Smiley
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Rob C
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« Reply #217 on: October 11, 2012, 05:55:19 PM »
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€500 per month? No doubt that employee will need significant government (taxpayer) benefits to top-up a wage that won't even cover a month's rent, let alone anything more. Then the Spanish equivalent of the Daily Hate Mail will complain about benefit scroungers costing the country a fortune.

Being an obsolete socialist, I see it as a state hand-out to business, cutting business costs, maximising employer profits. More privatisation of profit, socialisation of debt. Which is pretty much how we got where we are now.


That’s a strange conclusion to arrive at, Bill.

There is no money for handouts from the State; that’s why it’s now the second-bottom country in economic terms, next to Greece.

It’s the very State’s lunacy in making employment such an expensive tax burden upon employers that’s the problem; that’s why there is such an enormous black economy here: companies simply can’t afford the levy on employees, and the self-employed pay a rate that would bring tears to the eyes of a similarly placed self-employed person in the UK. I know; I paid both sets of National Insurances for several years. So, the private individual can't pay the costs of the job he needs someone to do for him plus the VAT on top of it, and the result is that the job still gets done, but minus the invoice and the VAT charge, so over-taxation costs government lost revenue.

(But then, you and I know perfectly well that there is no way that a political attitude can ever be changed by exposure to the realities of life – it’s something that comes from background and is borne out in the way that experience is interpreted, so let’s not fight each other on this.)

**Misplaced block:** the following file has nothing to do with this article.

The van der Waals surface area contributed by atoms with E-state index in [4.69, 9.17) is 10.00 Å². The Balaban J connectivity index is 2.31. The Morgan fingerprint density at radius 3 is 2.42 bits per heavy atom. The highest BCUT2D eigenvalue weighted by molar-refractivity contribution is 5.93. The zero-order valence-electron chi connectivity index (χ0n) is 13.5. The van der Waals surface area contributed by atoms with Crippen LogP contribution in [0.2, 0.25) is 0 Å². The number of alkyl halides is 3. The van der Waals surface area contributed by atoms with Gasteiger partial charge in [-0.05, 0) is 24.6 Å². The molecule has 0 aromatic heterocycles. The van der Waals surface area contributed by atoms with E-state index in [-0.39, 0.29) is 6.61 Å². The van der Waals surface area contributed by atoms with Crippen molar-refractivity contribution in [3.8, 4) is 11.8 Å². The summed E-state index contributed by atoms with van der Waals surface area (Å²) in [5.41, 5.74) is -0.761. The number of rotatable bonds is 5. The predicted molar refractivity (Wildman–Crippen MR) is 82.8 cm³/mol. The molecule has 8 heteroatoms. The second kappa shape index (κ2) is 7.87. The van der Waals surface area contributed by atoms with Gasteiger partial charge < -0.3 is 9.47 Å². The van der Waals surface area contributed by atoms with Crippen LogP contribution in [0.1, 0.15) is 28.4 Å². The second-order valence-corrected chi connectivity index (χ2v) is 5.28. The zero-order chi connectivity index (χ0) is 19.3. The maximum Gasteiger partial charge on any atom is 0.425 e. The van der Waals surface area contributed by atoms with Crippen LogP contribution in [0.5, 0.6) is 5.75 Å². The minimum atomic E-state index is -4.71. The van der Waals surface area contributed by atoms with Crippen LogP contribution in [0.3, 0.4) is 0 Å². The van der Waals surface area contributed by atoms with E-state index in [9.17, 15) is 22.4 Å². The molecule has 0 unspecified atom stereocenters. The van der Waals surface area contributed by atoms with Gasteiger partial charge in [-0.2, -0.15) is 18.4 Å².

If Spain had a problem re. employment, it was with its public servants. You should experience standing in a queue at the offices where they used to issue residency permits in the old days; I swear that I can remember standing at a window that carried a Closed notice whilst the pert young lady sitting at the desk behind it sipped coffee, chatted and did her nails. And the jobs of those people were fireproof. I hear an echo from across the Channel…

Private businesses here are very family-based and only if they grow quite large will they stretch to employing other people. However, the country is not safe from the generation thing associated with family firms: speaking to a local furniture shop owner one day, he remarked that times were getting difficult because of the fact that the founders of these businesses worked, the second generation more or less held steady but the third was often the final, refusing to work but wanting to enjoy the fruits, hence the fashion for BMWs. Then, when the business bled dry and folded, they would find jobs in the Town Hall and tell other people how to run their businesses.

It’s all so bloody familiar.

Rob C
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Slobodan Blagojevic
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« Reply #218 on: October 11, 2012, 06:23:55 PM »
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... No doubt that employee will need significant government (taxpayer) benefits to top-up a wage that won't even cover a month's rent, let alone anything more...

Right on, Bill. The welcome package for new Walmart employees contains instructions how to apply for food stamps and other government-sponsored programs.
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Slobodan

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Slobodan Blagojevic
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« Reply #219 on: October 11, 2012, 06:29:00 PM »
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... there is no way that a political attitude can ever be changed by exposure to the realities of life – it’s something that comes from background and is borne out in the way that experience is interpreted...

But that is true only for the opponent's views, right Rob?  Wink
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Slobodan